Malaria Journal

, 15:24 | Cite as

Mind the gap: residual malaria transmission, veterinary endectocides and livestock as targets for malaria vector control

Open Access
Commentary

Keywords

Ivermectin Endectocides Vector control Residual transmission Livestock Zoophilic vectors Malaria elimination 

Abbreviations

LLINs

long-lasting insecticide-treated nets

IRS

indoor residual spraying

The work of Pooda et al. published in Malaria Journal [1] provides encouraging evidence of the potential use of systemic insecticides in cattle as a complementary means to further reduce residual malaria transmission that persists despite high coverage of current front-line vector measures, namely long-lasting insecticidal nets (LLINs) and indoor residual sprays (IRS).

LLINs and IRS interventions are responsible for most of the remarkable reductions in malaria burden achieved in this century [2], but even more ambitious new vector control measures will be required to achieve elimination of transmission from most endemic areas in the years ahead [3, 4, 5]. This is because LLINs and IRS leave two obvious spatial and temporal gaps wherever vector mosquitoes attack people outdoors, especially in the evenings and mornings, or rest outdoors before and after feeding [3, 4, 5]. There is, however, a third gap that does not usually receive as much attention, specifically their failure to kill mosquitoes that feed on animals rather than humans.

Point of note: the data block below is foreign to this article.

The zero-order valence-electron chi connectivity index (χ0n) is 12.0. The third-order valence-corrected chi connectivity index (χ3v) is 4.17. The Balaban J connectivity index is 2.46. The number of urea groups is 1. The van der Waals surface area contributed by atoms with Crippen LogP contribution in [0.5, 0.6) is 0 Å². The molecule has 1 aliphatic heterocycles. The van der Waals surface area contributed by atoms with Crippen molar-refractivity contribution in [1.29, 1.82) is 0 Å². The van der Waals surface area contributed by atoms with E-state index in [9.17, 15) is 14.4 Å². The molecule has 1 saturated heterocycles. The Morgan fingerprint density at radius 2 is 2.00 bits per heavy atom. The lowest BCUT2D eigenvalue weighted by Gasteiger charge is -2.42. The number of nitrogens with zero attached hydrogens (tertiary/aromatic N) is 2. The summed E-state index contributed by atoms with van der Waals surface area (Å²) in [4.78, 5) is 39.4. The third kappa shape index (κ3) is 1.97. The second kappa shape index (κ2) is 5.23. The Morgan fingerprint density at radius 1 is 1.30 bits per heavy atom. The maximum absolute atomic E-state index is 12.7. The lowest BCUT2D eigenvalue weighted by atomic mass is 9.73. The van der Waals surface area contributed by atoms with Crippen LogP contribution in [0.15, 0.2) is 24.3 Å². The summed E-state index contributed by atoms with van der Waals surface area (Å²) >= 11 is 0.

Zoophagic vectors that feed predominantly on animals can sustain malaria transmission even if they only bite humans infrequently [6]. Even with near-complete coverage of human sleeping spaces and houses, LLINs and IRS cannot be reasonably expected to have any meaningful impact upon the density or longevity of zoophagic vector populations, because they achieve no insecticidal coverage of the animals that constitute their main source of protein [4, 6].